Ferrari last won the Drivers' Championship in 1979, with the South African Jody Scheckter, and their last constructors' title came in 1983. Though they hold the record for grands prix victories with 105, they have generally had to play second fiddle to the British teams - McLaren and Williams have dominated since 1984, with Benetton joining them in the past three seasons. Ferrari undoubtedly have the technical and financial resources, but are not yet in the same league as Benetton.
Schumacher's decision to leave Benetton and the powerful Renault V10 engine for Ferrari and its new, but as yet untried V10, is not, therefore, one based purely on logic.
Nevertheless, it carries with it the driving force of Bernie Ecclestone, the head of marketing for Formula One and the man orchestrating the chess game that is the driver transfer market. His silver and black motor home parked at the Hungaro- ring was almost as busy as Piccadilly Circus last weekend as driver after driver paid visits for advice or for a shoulder to cry on. Ecclestone is very happy that the Italian team has its first absolute superstar on board since Alain Prost came close to winning the championship in 1990.
Schumacher did not sign swiftly, however. "Every time I said no to Ferrari, they came back with yet another offer," he said. Clearly they eventually made him the sort of offer he simply could not refuse - and the contract is reportedly as large as a double-volume War and Peace. It is said that, among other requirements, it allows Schumacher to keep details of his precise chassis set-up to himself, and does not allow his team-mate to overtake him at any time.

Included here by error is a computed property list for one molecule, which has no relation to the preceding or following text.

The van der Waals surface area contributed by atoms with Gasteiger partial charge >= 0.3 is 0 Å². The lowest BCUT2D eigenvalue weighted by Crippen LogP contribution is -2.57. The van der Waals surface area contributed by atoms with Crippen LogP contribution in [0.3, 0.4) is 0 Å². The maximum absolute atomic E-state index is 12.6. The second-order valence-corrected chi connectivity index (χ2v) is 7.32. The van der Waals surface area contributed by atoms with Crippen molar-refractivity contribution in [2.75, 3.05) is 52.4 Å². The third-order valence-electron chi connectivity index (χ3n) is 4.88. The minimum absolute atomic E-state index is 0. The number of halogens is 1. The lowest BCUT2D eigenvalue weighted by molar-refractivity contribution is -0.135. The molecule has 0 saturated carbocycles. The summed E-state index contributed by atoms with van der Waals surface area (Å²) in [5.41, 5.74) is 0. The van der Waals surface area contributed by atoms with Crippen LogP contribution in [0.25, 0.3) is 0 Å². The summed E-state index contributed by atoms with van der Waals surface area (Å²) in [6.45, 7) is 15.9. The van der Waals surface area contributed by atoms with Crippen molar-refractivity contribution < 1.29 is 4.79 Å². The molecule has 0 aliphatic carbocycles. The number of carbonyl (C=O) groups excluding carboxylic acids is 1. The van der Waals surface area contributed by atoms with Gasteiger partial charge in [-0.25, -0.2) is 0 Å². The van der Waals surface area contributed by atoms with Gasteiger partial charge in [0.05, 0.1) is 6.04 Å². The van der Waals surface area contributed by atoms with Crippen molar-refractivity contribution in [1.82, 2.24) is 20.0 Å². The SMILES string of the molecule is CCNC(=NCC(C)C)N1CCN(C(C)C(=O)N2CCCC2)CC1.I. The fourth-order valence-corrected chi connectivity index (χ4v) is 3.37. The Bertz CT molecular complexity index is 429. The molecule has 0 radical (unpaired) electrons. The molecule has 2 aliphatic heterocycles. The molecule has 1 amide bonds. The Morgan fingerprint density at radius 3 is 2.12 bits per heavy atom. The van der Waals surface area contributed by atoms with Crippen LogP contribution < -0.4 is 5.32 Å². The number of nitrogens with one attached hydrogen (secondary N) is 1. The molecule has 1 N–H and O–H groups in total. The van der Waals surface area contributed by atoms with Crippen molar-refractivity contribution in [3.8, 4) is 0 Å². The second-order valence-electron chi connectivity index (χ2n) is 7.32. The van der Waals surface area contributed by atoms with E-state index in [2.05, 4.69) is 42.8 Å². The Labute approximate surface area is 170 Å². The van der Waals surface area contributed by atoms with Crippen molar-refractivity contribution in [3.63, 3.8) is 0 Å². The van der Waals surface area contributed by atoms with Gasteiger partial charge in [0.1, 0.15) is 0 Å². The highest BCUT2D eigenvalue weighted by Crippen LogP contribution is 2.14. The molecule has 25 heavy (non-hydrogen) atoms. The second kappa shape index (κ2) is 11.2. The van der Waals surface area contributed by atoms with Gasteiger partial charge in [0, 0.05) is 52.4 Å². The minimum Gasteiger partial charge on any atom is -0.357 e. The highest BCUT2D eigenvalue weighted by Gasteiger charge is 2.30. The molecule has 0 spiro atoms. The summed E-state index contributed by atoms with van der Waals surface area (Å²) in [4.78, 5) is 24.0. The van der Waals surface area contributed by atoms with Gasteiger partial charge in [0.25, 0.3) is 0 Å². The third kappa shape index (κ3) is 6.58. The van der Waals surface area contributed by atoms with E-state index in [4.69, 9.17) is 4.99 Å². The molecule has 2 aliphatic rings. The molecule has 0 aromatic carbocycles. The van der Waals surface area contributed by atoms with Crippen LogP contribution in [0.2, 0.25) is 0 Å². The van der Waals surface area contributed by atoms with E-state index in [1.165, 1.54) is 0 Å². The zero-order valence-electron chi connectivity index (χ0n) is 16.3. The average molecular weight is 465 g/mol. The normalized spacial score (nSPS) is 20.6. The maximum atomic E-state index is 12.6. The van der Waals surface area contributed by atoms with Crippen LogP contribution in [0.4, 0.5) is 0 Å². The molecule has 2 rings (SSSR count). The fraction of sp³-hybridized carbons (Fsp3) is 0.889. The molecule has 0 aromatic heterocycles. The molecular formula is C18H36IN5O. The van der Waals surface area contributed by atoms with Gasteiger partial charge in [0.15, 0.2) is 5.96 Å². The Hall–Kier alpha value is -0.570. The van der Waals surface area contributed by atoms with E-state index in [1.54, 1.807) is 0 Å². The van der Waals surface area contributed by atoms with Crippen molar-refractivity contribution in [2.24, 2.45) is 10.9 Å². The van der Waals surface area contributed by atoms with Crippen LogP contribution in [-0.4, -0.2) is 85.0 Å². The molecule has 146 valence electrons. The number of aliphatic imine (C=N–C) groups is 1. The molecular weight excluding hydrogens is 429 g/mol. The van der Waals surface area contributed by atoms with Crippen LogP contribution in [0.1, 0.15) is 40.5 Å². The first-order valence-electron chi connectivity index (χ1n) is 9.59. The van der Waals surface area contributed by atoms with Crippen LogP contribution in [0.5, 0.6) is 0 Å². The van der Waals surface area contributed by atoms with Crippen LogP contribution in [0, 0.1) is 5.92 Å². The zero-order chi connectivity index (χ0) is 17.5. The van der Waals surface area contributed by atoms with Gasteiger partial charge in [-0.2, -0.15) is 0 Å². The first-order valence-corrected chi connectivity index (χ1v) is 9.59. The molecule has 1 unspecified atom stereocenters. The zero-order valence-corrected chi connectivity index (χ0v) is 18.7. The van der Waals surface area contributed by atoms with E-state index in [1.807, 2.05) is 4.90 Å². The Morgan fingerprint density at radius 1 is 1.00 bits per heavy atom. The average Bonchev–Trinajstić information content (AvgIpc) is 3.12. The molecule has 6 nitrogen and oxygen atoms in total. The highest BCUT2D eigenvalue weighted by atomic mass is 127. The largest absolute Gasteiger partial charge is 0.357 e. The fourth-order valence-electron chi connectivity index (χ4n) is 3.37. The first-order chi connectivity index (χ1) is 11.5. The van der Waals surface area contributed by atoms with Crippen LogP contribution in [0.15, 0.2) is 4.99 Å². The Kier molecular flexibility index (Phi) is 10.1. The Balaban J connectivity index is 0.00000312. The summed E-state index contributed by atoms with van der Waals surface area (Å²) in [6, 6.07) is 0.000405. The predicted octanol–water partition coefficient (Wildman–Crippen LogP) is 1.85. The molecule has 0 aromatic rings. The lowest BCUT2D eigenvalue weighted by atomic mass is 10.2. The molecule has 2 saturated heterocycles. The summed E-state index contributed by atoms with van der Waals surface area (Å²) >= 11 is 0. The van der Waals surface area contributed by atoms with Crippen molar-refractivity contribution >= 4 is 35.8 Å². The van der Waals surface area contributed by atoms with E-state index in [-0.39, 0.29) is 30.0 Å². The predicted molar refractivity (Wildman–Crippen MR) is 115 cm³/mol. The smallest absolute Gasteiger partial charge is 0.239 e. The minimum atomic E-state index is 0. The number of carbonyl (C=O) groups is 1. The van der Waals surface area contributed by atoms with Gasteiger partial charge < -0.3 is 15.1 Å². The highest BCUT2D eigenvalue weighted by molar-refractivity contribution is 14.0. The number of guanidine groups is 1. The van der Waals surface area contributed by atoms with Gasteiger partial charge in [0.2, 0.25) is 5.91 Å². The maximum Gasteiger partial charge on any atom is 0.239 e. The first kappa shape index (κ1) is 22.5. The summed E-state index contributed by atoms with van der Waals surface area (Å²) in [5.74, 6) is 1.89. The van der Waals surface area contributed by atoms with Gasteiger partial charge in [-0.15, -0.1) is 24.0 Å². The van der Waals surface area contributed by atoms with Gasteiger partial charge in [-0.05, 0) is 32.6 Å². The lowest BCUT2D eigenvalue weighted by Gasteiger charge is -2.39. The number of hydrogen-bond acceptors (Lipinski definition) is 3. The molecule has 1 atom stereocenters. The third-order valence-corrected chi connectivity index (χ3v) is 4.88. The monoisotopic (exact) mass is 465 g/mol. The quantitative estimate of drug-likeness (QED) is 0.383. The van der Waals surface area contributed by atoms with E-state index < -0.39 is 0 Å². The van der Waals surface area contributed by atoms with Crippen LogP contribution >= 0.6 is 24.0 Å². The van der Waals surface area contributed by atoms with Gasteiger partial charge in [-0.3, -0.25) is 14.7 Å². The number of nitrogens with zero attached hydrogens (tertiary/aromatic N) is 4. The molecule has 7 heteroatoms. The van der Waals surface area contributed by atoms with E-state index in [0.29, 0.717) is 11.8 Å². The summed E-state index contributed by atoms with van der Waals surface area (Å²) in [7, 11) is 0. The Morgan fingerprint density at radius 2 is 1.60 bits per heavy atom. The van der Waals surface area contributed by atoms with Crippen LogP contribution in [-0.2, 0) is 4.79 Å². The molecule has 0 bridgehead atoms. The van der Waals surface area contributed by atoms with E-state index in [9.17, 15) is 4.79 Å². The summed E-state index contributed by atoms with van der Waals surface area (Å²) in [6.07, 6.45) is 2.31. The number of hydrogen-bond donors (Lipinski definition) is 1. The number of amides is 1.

Schumacher's gamble in going to Ferrari effectively begins now. Damon Hill is ideally placed to launch a strong challenge for the drivers' title in 1996, but the contest for 1995 is still far from over, with only 11 points separating him and the German. Both Schumacher and his Benetton will have to perform at their best to maintain that gap, and they may find that increasingly difficult.
After Ayrton Senna was killed at Imola last May, Patrick Faure, the head of Renault Sport, initiated Williams's fated fling with Nigel Mansell. But the star he really wanted to replace Senna in driving a Renault-powered car was Schumacher. To get him, Renault split its forces and made a deal to supply Benetton with the same engines that Williams enjoyed.
It remains to be seen whether Renault can resist the natural temptation to vent their anger at the defection of their chosen star by doing all they can to help Hill to the title. If Schumacher were champion again he would take the coveted No1 to Ferrari in 1996. The German expects a dip in his performance curve in his first year with the Italians, but it might come sooner than that.
Others are less settled. The Austrian driver Gerhard Berger was due to partner Schumacher at Ferrari, but was casting covetous eyes at David Coulthard's seat until the British team confirmed that the IndyCar racer Jacques Villeneuve was to be Hill's No2 for 1996. And as Ferrari was confirming Schumacher, Benetton announced that Jean Alesi will take his place.
Attention has turned to McLaren, who sorely need a proven race winner. Mika Hakkinen is certainly fast enough, but lacks the edge to bring a car to its full potential. Berger left McLaren for Ferrari in 1992, but Ron Dennis, who runs the team, always made it clear that the door is open for a return. He recently made Berger a good offer.
The moves may not be good news for three British drivers - Coulthard, Herbert and Hakkinen's partner Mark Blundell. Coulthard decided to leave Williams some while before the Villeneuve situation developed, and is known to be in talks with both McLaren (which is believed to have an option on his services after its fruitless attempt to prise him away from Williams for 1995) and Ferrari, though Schumacher is said to prefer the test driver Nicola Larini. Neither Herbert, who won the British Grand Prix, nor Blundell can regard their Formula One futures as certain.
Hill, meanwhile, is left with stronger cards than ever. He followed some particularly sound advice to the letter in Hungary by forgetting about Schumacher and the championship and getting on with winning the race and he is left with what is, at present, the best car, the best engine and a new improved contract for next year. It may be worth only a fraction of Schumacher's but he is less motivated by money than the German appears to be. "I now have a contract which reflects what I believe is my true value to the team," he said last week.Reuse content